Over the past two years, Fatuma Adar has pushed Canadian theatre in groundbreaking directions. As the Creative Producer at Obsidian Theatre in 2020, she was integral to the success of 21 Black Futures. This past winter, she wowed critics and audiences with her one-woman show She’s Not Special, exploring the pressures of Black excellence with humour. Tonight, her musical Dixon Road, is currently showing as part of Canadian Stage’s Dream in High Park.

Based on Fatuma’s father’s real life, Dixon Road follows a Somali family’s journey to Toronto’s Dixon Road community in 1991. “My dad came to Toronto in the late 80s and the first place he settled was Dixon Road. He always likes to say that he was the one who somewhat started Dixon Road,” she laughs, but explains that the way that Somalis often get to new countries starts with one person. ”We all flock to that person, and that becomes its own little community.” In Toronto, her dad was that person who drew more and more people to Dixon Road.

Fatuma has loved musicals since she was child, but she never saw anything that showed a family like hers. It was around 2016, or when Hamilton reached global fever pitch, that she  discovered In The Heights, by Lin-Manuel Miranda, about a Dominican American community in Washington Heights, NYC. “It was just about his neighbourhood, his block, and I was like ‘Oh, I didn’t realize you could tell musicals about families like yours.’” Taking a leap in her writing, she began to dream up a musical about a Somali family—a family like hers.

“We don’t get a lot of stories from the vantage point of the communities that come to Canada for escape, and what it means to figure out their identity in a new country,” says Adar. “Canada is obviously a very diasporic country, and as much as that legacy of immigration is true, you never really get to see struggles and the joys of trying to build a community here, especially when you are caught between two worlds. I’m excited for people to come out and experience music that is different to the musicals you’ve seen before.”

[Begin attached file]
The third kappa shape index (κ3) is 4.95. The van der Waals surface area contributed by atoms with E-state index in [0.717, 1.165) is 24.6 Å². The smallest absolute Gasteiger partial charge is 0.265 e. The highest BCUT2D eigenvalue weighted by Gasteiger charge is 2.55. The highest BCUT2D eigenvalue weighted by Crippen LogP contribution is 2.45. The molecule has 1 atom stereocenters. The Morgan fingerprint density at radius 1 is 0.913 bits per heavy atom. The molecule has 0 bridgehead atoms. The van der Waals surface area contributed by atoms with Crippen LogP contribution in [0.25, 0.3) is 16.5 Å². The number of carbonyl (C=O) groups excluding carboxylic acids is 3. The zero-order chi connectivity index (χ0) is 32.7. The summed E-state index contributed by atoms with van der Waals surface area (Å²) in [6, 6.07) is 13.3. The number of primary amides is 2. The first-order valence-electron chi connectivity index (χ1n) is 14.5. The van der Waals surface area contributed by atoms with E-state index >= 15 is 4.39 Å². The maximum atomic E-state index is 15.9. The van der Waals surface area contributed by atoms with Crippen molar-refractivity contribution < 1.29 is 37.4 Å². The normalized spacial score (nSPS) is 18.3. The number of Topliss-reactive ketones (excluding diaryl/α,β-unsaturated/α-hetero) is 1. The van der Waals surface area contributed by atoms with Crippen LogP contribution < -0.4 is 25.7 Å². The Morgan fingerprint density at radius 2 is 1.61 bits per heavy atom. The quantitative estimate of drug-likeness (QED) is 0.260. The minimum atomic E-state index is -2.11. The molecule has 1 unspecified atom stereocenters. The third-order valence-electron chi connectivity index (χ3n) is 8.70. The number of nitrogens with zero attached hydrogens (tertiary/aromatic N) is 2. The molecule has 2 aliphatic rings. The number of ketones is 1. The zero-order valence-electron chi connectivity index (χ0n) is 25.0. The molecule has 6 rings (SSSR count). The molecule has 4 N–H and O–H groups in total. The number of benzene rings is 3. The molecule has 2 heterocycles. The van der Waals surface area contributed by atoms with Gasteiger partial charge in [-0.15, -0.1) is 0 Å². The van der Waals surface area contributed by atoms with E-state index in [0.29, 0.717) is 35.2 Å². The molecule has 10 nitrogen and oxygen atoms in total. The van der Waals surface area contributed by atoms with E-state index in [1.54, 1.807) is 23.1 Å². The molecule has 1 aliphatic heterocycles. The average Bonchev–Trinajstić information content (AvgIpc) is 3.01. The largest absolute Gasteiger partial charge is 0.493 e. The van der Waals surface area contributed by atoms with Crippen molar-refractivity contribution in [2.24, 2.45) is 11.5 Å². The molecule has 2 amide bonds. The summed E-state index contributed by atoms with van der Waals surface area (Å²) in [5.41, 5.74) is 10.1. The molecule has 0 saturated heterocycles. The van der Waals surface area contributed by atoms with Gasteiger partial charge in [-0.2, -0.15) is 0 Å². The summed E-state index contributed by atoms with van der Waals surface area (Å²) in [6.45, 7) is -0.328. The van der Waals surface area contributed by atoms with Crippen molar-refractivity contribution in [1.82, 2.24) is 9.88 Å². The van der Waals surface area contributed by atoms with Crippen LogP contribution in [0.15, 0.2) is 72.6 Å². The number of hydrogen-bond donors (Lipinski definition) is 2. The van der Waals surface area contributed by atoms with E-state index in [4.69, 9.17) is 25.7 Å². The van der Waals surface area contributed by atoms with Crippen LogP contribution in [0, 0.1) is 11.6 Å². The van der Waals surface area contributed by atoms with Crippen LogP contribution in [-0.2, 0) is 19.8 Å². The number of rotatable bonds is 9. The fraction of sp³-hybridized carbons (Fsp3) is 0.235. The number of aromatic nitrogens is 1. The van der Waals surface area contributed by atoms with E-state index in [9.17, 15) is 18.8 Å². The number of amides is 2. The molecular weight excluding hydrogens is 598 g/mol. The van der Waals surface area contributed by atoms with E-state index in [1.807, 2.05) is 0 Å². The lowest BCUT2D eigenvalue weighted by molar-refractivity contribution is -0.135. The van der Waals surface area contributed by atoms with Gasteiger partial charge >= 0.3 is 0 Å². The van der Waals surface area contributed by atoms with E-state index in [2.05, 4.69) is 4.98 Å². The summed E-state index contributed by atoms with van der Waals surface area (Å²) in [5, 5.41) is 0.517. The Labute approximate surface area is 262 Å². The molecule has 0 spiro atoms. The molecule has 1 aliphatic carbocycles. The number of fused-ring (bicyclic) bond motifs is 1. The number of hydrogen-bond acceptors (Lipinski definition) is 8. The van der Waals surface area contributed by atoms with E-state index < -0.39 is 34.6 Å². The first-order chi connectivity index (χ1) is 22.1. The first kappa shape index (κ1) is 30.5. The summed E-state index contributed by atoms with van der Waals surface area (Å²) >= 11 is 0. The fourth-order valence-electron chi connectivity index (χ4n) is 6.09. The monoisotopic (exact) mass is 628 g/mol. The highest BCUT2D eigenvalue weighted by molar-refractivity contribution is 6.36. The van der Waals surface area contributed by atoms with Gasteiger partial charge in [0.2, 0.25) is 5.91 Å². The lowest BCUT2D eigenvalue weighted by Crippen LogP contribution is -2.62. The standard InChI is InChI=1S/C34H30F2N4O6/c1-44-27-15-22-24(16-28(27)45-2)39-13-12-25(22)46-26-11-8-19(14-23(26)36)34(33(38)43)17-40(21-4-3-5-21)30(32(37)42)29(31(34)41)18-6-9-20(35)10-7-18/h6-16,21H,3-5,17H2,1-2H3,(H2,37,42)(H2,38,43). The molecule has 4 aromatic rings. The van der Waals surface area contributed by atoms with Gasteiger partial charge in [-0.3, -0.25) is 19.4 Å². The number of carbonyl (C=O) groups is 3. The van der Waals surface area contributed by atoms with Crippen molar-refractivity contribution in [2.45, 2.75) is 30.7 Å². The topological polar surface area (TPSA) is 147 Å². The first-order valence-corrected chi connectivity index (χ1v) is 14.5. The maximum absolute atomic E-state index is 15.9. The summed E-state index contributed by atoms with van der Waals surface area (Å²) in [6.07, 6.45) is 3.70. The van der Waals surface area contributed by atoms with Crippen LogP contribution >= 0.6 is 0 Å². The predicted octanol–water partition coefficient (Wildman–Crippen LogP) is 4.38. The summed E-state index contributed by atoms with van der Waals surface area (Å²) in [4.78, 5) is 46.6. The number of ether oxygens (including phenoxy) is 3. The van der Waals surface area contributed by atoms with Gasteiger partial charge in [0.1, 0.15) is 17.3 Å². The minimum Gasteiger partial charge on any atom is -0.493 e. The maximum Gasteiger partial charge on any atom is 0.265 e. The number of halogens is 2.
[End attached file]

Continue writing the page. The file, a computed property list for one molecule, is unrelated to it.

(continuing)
As a teaser, the Musical Stage Company released a video of the song “Find Me”. Watching it gave us shivers—the lyrics are powerful, and the music is invigorating. She’s been one to watch for a while, but it feels like Fatuma is on the cusp of yet another major career breakthrough. 

After two years of virtual events, Fatuma is elated that Dixon Road will be presented to a live audience, and to do so at the High Park amphitheater, under the trees and stars, is magical. “To bring people back after a long time of not being able to go to the theatre and have them be able to see a show like this is great,” she says. “Now there’s a whole community of diaspora folks who can come and see a show like this and it’s mind blowing.”

Every performance of Dixon Road will be complemented by pre-show participatory experiences offering audiences the opportunity to learn about and immerse themselves in Somali culture and heritage through music, dance, and art and craft.   

Dixon Road runs until June 19. For more information visit www.musicalstagecompany.com